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140 min

Guiding Questions

  • Who should be involved in the election process?
  • Is the Electoral College a good idea?
  • How does the Constitution address voting rights?
  • Why is the right to vote essential to personal liberty?
  • Who was involved in expanding voting rights?
  • What role should corporations play in elections?


  • Students will evaluate Hamilton’s reasons for the establishment of the electoral college.
  • Students will analyze the constitutional expansion of voting rights.
  • Students will evaluate the role individual citizens played in expanding voting rights.
  • Students will trace the history of campaign finance reform.
  • Students will analyze the Supreme Court opinions in 2010 Citizens United v. FEC.

  • separation of powers
  • Thomas Jefferson
  • Electoral College
  • popular sovereignty
  • founders
  • federalism
  • consent of the governed
  • Alexander Hamilton
  • John Adams
  • Constitution
  • Seventeenth Amendment
  • equality
  • republic
  • First Amendment
  • Framers

Have students read the Elections Essay.

Project an online 2020 Election Results Map for students to evaluate.

Ask the students, who is involved in the election process? Have students brainstorm a list in pairs and then share in a whole group discussion. Create a list on the board.

Possible answers may include

  • The people
  • The Electoral College
  • Political Parties
  • Government
  • Special Interest Groups
  • Corporations

Conclude by explaining that the students will now participate in a series of activities about the different groups of people who take part in the election process. Identify those groups from the list on the board: the electoral college, the people, and corporations.

Activity 1: A Constitutional Connection – the Electoral College [15 minutes]

  • Note: electoral college numbers for 2024 will be different from the numbers shown on Handout A map.

Distribute Handout A: A Constitutional Connection – The Electoral College

Have students read the document excerpts and answer the questions that follow.

Have students discuss their evaluation with a partner or in small groups.

Conclude with a whole group discussion of at least questions 3 and 4. Then ask: Should we abolish the electoral college? What would be some results of doing so?

Activity 2: Voting Rights and the US Constitution [15 minutes]

Distribute Handout B: Background Essay – Voting Rights Amendments and Handout C: The Suffrage Amendments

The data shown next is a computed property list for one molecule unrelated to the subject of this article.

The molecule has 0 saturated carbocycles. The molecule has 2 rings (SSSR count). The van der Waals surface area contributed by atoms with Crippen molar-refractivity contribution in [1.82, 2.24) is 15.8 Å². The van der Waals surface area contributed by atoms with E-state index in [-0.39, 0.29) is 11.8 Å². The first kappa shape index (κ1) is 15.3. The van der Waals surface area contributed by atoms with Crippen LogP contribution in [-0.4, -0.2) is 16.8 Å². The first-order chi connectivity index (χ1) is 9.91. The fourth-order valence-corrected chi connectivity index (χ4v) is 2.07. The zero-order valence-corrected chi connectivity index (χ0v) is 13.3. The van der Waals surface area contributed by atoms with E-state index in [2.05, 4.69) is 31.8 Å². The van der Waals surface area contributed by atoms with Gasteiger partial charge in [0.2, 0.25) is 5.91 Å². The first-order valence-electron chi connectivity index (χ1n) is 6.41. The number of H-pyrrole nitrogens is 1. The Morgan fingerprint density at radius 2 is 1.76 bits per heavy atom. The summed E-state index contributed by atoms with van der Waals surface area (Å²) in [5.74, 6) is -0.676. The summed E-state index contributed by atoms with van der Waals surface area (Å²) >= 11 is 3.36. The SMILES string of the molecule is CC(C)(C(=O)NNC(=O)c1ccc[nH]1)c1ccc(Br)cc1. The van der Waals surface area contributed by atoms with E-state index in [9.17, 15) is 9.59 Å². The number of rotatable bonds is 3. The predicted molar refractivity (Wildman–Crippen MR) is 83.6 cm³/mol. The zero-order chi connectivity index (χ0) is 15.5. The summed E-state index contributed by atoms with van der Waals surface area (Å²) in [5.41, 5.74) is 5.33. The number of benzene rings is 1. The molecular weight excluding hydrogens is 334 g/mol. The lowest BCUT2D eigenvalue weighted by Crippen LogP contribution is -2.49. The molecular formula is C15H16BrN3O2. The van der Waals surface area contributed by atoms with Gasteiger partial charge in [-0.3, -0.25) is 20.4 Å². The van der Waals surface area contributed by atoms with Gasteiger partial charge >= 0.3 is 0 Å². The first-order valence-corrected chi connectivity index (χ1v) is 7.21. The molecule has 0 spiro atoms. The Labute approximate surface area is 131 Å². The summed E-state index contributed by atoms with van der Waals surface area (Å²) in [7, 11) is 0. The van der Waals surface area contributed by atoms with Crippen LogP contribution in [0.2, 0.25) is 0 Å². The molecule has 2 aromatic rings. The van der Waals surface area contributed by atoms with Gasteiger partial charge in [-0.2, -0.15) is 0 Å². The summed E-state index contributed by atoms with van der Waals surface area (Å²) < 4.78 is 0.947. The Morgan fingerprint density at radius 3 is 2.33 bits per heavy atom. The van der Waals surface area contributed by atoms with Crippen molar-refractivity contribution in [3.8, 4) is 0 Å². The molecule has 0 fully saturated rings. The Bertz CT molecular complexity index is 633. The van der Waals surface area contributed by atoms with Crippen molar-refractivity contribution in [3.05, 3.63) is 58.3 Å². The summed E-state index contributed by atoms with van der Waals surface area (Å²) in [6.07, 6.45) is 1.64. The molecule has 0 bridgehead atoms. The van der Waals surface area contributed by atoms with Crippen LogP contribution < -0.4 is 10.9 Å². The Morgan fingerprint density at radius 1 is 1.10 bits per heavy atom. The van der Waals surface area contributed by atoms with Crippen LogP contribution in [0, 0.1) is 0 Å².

Have students work in pairs or small groups to read Handout B and complete the questions on Handout C.

Whole class discussion: Ask for volunteers to summarize Handout B in 2 or 3 sentences. How did expansion of the right to vote affect individual liberty?

Activity 3: The Role of the People in Expanding Voting Rights [15 minutes]

Distribute Handout D: Alice Paul

Have students read Handout D and use the critical thinking questions to discuss the struggles of the Women’s Suffrage Movement.

Ask students to name some of the people they have learned about as they studied expansion of the right to vote. They should name such individuals as Frederick Douglass, Martin Luther King, Fannie Lou Hamer, Alice Paul, Elizabeth Cady Stanton, Lucretia Mott, and others. Conclude by explaining that it was the actions of everyday citizens throughout history that made expansion of voting rights possible. Then pose the questions: What can we learn from the efforts they made?

Activity 4: Campaign Finance and Citizens United v. FEC (2010) [60 minutes]

Distribute Handout E: Citizens United v. FEC (2010) Background Essay and Handout F: Timeline of Campaign Finance Reform Initiatives

Have students read the background essay and complete Handout F.

Divide students into groups of thee or four and have them discuss the Comprehension and Critical Thinking Questions from Handout E.

Whole group discussion focusing on questions 5 and 6 of the Comprehension and Critical Thinking Questions from Handout E.

Distribute Handout G: Citizens United v. FEC (2010) majority opinion, Handout H: Citizens United v. FEC (2010) dissenting opinion, and Handout I: Citizens United v. FEC (2010) concurring opinion

Have students analyze the Court opinions in the 2010 Citizens United case.

Distribute Handout J: Evaluation of Citizens United v. FEC (2010)

Have students evaluate the opinions and explain their own opinion relating to the case.

Discuss the following questions:

  • Why are elections important?
  • How has the election process and voting changed over time?
  • Does the election process and voting rights need to change?

Write a proposal for a piece of legislation that would change or enhance the election process and or voting rights.

Evaluate the impact of 2013 Shelby County v. Holder on elections

Research voting legislation proposed on the state level after the 2020 election

Have each student choose an individual in the suffrage movement throughout American history to research. Inform students they will be sharing their research with the class the next day. They should include photographs or images of their person and be prepared to explain the following:

  • Basic background of the person
  • Their motivation to participate in the suffrage movement
  • Any sacrifices they made
  • Their impact on the movement

Have students present their research in groups of four. Then have each group discuss the similarities and difference in the people they chose.

Whole group discussion: What types of people participated in the movement? What types of sacrifices were made to extend the right to vote? To what extent do you think their sacrifice was worth it? Why?

Student Handouts

Next Lesson

Political Parties